Senior week has been a BLAST. Tonight was Campus Dance–Lincoln Field and the Main Green are strung up with thousands of glowing lanterns, alumni from way way back return for festivities and memories, etc. It’s been good.
But for unknown reasons I was off-and-on grumpy tonight (sorry), which leads to the following observation:
Campus Dance is 10000+ people, and I’d estimate that there were at least 5000 people who are still there at 1 am, when the dance was over. This is the population of a small town spewing onto a very small street with very few places still open.
Brown, did you think about crowd control? How about town-gown relations? Maybe give the businesses a heads up? Devise a clever way to make people trickle instead of gush out? Provide snacks and water instead of an arcane system of drinks tokens and some hidden place where pizza could be had (for one drink token that could take a long time to buy)? You hired all those skilled bartenders but most people just got beer. Had you provided some snacks and water (after all, you did charge $20/guest), 5000 hungry thirsty people wouldn’t have come gushing out of every orifice.
Because, you know, the better experience these returning alums have this weekend, the more money they give. Mobbed Antonio’s/Nice Slice/pizza cone place (about the problems of which I opine below)? Probably leads to a sub-par experience.
The rapture, whatever it might be (I thought it was an internet meme but apparently some people are actually serious about it?), didn’t happen, but I did have some very vivid dreams last night. Continue reading →
Our dear 127 professor, Stan Zdonik, apparently went to high school and college with Tom and Ray (aka Click and Clack, the Tappet brothers) of Car Talk fame! Have a listen: bluegrass and databases, it seems, are hardly Stan’s only talents.
Go to 1:00–the first minute is recommended for context.
I know I titled my last post “I like jokes” or something. That’s definitely a nod “These are jokes,” by Demetri Martin, whom I love. I don’t know Mitch Hedberg’s comedy, and people keep telling me that I’d like Mitch Hedberg, but I imagine that Mitch Hedberg is somewhat like Demetri.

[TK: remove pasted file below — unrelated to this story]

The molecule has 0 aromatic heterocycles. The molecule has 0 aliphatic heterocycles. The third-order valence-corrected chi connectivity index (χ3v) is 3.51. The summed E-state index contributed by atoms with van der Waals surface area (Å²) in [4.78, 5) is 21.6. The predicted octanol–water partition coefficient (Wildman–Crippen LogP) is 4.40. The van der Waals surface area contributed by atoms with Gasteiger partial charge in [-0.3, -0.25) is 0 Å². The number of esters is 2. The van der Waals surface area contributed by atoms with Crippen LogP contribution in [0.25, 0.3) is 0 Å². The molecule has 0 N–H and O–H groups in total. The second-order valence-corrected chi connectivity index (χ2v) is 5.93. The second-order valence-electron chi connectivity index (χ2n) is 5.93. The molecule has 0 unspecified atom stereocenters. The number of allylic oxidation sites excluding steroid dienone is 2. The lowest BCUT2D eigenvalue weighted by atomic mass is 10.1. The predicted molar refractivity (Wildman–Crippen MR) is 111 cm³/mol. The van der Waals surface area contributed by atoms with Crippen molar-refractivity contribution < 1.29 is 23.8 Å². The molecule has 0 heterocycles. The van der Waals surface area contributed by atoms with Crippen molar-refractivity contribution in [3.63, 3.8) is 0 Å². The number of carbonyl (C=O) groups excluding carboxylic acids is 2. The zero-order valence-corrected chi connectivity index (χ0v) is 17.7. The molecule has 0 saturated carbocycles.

Note: the following joke is very funny in German, but doesn’t translate well into English.
Was sind die drei Lagen auf der Bratsche?
Erste Lage, Notlage, und Niederlage.
(What are the three positions of the viola?
First position, emergency, and defeat.)
What are the three rings in a (wo)man’s life?
The engagement ring, the wedding ring, and the suffering.
(I couldn’t figure out whether “man” or “woman” was more correct, from either a political or humor standpoint. First, I think it’s important to establish that the joke means that suffering is caused by the wedding ring, or else, it’s just saying that suffering, wedding rings, and engagement rings are three critical and universal elements of the human condition, which I don’t think it is.
I think the old concept was that men felt trapped after marriage, but I mean, wouldn’t the woman feel just as trapped? Or what if the marriage was open? I did think about putting “person,” but that seemed weird. I think this sort of joke relies too heavily on gender stereotypes to de-specify.)
We’ve been studying Zhang Yimou a lot this year in Chinese class. He’s apparently one of those 5th generation directors who’s garnered unparalleled international attention, etc.
One of his films is Ju Dou, which, if I’m not mistaken, means like, “chrysanthemum bud.” It’s a wrenching-sounding story about dye vats, horrid amounts of unhappiness, and the main character burning up amidst rolls of silk, that conjures up Dido.
[[ And you know where Dido’s from? Carthage! And what was Carthage’s parent city? Tyre. And what came from Tyre? Tyrian purple, one of those insanely important commodities of the Mediterranean. This is definitely what the director had in mind. In fact, Zhang Yimou was reading teh Horace and Ovid as a child also.* ]]
But “Ju Dou” kind of sounds like Jeau d’eaux, Ravel’s piece for piano based on something by Liszt. I think it’s about fountains.
They’re both about water, right? Yeah?
* I’m kidding; I don’t think /any/ bit of English literacy in China stems from classics of this type. In fact Zhang Yimou says that he doesn’t speak any foreign languages, so this is even more unlikely.
Golly I really want to be good enough at Chinese so I can start translating INTO it.